I’m walking with the dog shortly before sunrise one spring morning, heading down the riparian path. It’s a peaceful time for us humans and canines. But once I shift my awareness, I can hear the air crackling with communications. “Chup-ZEEEEE (Spotted Towhee). TEEKTEEKTEEK eek-eek-eek-eek-eek-eek (California Towhee). WITCHity-WITCHity-WITCHity (Common Yellowthroat) oo-AH-ooooo-oo-oo (Mourning Dove). Sis-SEE sit-SEEW sis-SEE sit-SEEW (Black Phoebe). Male songbirds of all species sing as if their lives depend on it. And, in a way, they do.
An hour or so before sunrise this time of year, this dawn chorus begins. But what are these songsters trying to convey? Some are announcing that they made it through the night. (“Hey, neighbors. I’m still here. Don’t try anything.”) Some hope to entice a female who might have arrived overnight. (“Hey, baby—new here? Check out this great piece of land I’ve staked out.”) Regardless of the message, singing is a key part of the avian breeding season. If you are lucky enough to have American Robins in your area (CheeriLEE-cheerio cheeriLEE-cheerio), they’ll likely be your first singers of the day. (Remember the adage “The early bird catches the worm?” That early bird of yore was, indeed, a robin.) In my neighborhood, though, Song Sparrows lead off the chorus. Other species chime in as the light increases. By mid-morning, the musical frenzy wanes considerably, although some species sing throughout the day. Another, less intense round of singing kicks off as the sun begins to set. At our house, Mourning Doves and Spotted Towhees typically broadcast the last songs of the day.
We humans use a larynx to produce sound. A bird, though, has a syrinx—a much more complex structure with multiple pairs of tiny muscles independently controlling two membranes. These dual membranes actually allow a bird to sing two notes simultaneously. In fact, one of the loveliest songs in the West is the Swainson’s Thrush’s ascending, double-noted duet with himself. The syrinx also lets a bird make sounds unlike anything a human can produce. When I first started learning to identify birds by song, I marveled at the odd concoctions some folks used to try to capture the songs. CheeriLEE-cheerio cheeriLEE-cheerio? No self-respecting American Robin would recognize that rendition. Sis-SEE sit-SEEW sis-SEE sit-SEEW? Are you kidding me? A pretty far cry from what that Black Phoebe really sounds like. Perhaps the award for the most bizarre mnemonic goes to the Song Sparrow: MAIDS, MAIDS, MAIDS put on your TEA-kettle-ettle-ettle. Seriously, now, people…But these representations do reflect the rhythm and accents of a song and can help to link the song to the singer—for the Song Sparrow, several longer introductory notes followed by a jumble of notes. Some songs, though, just defy meager human representation. The rich warbling lilt of a Black-headed Grosbeak, sounding rather like an American Robin that has taken voice lessons. The downward tumbling whistles of a Canyon Wren, ricocheting off high rock walls. The inimitable but unmistakable bubbling, gurgling notes of a Western Meadowlark floating across a field.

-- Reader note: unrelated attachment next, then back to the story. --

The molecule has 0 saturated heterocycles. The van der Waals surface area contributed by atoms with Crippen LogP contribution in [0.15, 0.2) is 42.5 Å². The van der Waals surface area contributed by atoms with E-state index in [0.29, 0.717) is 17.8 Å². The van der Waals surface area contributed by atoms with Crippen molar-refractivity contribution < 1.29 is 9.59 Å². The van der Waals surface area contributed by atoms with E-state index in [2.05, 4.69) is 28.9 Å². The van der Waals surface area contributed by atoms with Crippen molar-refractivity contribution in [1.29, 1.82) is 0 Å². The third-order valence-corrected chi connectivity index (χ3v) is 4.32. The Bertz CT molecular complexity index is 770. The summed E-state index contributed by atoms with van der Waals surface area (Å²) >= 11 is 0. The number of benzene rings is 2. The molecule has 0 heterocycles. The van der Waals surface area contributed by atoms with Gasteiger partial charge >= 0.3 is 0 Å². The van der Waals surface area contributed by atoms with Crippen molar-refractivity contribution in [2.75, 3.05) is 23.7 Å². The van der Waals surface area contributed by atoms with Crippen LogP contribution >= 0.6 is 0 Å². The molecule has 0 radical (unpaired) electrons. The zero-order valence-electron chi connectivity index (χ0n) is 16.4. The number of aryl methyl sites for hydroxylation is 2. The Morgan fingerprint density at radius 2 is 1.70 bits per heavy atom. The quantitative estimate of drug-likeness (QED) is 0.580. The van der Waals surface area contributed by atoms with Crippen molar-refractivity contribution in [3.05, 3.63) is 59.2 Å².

As breeding season progresses, the singing begins to diminish while the parents hustle all day to find food for the begging youngsters. Here in North County, the skies start to quiet down in mid-July. Birds continue to vocalize after that but typically use simpler call notes that help keep in contact with others around them rather than defend territories or attract mates. But while spring and summer are the most tune-filled seasons, birds sing at other times too. In the fall you might hear a brief upsurge in songs. During this fall recrudescence, the sun shines at an angle similar to that found in early spring—and some birds think it’s time to crank up breeding activities again. Also at this time, the young that hatched in the summer try out their songs for the first time, sometimes with comical variations before they get it just right. A few species—most notably for my neighborhood, the year-round resident Song Sparrow and the winter visitor White-crowned Sparrow—actually sing much of the winter. These lovely songs slicing through the air offer a reminder that spring will come, even when we’re locked into a sometimes bleak, yet deeply appreciated, rainy mid-winter day. By the end of January, other resident birds begin to warm up their voices for the spring concert as well; migrants join the chorus as they arrive.
As the seasons rotate between the northern and southern hemispheres, at any time somewhere on the planet, birds are singing. This time of year, the avian symphony around us provides glorious “ear candy” from sunrise to sunset. All you have to do is kick back, close your eyes, open your ears, and let the music pour into your soul.